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2021 Almond Pollination Outlook: Economic Outlook and Other Considerations

The year 2020 has certainly been interesting on many accounts. It started off well for almond growers with near-perfect pollination weather in February, promising a large almond crop. Things changed quickly following almond bloom as the world shut down due to COVID-19. In this article, information is provided that will be useful as growers begin to settle their agreements for the 2021 almond pollination season.   Almond Industry Update Currently, almond prices are hovering around $1.50-$2.00/lb., depending on variety, which is roughly 30% below their five-year average of $2.90/lb. Due to the increasing demand for almond pollination services over the...

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Almond Prices Remain Under Pressure, But is There an Upside?

When Buttonwillow farm manager Greg Actis planted 200 acres of almonds in 2019, prices for the nut crop had been on a downward slope for four years. By the time he put the young trees in the black soil of the ranch he oversees, his almond prices had flattened to about $2.50 a pound, well below the $5 peak the industry saw briefly in 2015. Today, driving past that second-leaf orchard 25 miles west of Bakersfield, Actis has seen California almond prices continue to fall. Earlier this year, prices stood at about $1.40 a pound. That’s below the cost of...

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Pistachio Prices Expected to Remain Stable

Pistachio prices are expected to hold steady, even as California producers shake a record crop from their trees this year. The state’s pistachio crop will likely exceed 1 billion pounds for the first time, but favorable long-term demand should help support prices despite the global economic downturn amid the COVID-19 pandemic, according to both Rabobank and American Pistachio Growers. “We expect average returns to the U.S. grower to remain relatively stable through 2025-26, but potential volatility is always looming, particularly during these unprecedented times,” said Rabobank authors David Magaña and Roland Fumasi in their July 2020 pistachio market outlook. They...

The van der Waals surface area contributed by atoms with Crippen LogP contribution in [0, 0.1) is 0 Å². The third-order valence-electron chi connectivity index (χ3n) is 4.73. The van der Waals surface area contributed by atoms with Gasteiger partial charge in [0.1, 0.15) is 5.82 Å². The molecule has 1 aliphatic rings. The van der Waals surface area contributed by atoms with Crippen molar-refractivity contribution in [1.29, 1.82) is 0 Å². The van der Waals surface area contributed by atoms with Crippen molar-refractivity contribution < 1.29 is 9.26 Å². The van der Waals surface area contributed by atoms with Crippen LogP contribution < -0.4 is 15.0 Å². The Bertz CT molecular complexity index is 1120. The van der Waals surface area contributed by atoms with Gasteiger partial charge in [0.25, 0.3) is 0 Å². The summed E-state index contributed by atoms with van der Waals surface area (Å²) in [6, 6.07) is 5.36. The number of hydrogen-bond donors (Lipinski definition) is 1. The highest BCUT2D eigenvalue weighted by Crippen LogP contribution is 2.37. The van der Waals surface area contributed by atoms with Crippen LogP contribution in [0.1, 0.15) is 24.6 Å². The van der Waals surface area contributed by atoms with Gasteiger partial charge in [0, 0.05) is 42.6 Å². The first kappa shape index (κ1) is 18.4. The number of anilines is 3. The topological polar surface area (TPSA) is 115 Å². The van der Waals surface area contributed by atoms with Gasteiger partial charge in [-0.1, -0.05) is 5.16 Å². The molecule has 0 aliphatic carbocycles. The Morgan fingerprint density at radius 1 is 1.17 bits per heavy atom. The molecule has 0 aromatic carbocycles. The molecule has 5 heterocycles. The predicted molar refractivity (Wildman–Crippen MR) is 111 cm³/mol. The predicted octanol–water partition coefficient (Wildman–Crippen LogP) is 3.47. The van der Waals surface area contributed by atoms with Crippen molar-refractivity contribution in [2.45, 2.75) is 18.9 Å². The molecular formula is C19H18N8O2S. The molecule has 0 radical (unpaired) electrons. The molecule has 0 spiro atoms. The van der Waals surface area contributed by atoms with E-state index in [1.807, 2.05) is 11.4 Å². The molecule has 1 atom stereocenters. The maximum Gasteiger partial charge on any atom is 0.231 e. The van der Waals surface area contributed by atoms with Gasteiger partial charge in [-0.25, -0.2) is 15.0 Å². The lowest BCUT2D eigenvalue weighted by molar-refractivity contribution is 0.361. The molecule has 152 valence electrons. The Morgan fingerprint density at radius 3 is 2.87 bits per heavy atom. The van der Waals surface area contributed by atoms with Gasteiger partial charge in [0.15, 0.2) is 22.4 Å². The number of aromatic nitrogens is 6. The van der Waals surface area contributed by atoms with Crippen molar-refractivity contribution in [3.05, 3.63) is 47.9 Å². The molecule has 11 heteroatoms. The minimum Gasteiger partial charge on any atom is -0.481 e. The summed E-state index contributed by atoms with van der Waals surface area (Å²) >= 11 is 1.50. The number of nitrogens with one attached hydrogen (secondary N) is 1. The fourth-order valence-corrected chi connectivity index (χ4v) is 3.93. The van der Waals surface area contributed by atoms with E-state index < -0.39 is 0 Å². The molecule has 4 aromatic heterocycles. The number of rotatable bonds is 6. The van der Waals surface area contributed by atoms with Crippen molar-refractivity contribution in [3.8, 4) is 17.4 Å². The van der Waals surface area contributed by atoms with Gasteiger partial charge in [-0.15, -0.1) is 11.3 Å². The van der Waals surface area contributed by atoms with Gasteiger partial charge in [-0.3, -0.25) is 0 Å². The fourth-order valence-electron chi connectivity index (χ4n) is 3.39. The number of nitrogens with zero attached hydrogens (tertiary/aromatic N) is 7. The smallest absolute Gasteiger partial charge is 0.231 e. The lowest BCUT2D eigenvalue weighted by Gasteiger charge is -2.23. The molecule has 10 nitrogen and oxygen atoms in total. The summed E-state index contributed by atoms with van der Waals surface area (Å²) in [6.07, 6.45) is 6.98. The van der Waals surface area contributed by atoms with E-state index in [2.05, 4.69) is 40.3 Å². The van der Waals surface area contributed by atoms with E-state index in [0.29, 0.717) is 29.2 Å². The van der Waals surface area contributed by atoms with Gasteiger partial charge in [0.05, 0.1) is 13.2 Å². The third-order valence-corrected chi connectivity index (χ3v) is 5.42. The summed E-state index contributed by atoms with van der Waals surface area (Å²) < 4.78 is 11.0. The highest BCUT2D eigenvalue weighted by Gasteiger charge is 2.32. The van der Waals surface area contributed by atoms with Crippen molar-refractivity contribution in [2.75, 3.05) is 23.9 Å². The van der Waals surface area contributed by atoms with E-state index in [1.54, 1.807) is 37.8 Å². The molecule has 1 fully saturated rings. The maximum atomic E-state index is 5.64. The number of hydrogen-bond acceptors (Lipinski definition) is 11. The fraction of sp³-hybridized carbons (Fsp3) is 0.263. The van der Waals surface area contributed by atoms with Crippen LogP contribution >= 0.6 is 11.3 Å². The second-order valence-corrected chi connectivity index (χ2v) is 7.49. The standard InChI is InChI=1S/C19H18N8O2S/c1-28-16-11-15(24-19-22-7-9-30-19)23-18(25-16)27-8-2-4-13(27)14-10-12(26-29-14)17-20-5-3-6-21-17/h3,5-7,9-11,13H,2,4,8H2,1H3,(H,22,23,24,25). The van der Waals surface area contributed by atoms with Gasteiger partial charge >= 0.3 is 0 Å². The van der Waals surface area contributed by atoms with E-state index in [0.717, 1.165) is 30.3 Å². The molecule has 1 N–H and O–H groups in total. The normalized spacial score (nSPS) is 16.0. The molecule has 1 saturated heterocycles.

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Whole-Orchard Recycling in Almond

Whole-orchard recycling (WOR) involves grinding whole trees into wood chips, spreading the wood chips evenly on the soil surface and incorporating them into the soil before replanting. This approach is a potentially sustainable method of tree removal that could enhance both air and soil quality. Before air quality restrictions, orchard removal meant pushing trees into large piles and burning them. But when air quality regulations were implemented in 2002 under the Clean Air Act, removed orchards were ground up with a tub or horizontal grinder and the woody debris was hauled to a co-generation plant to generate electricity. However, since...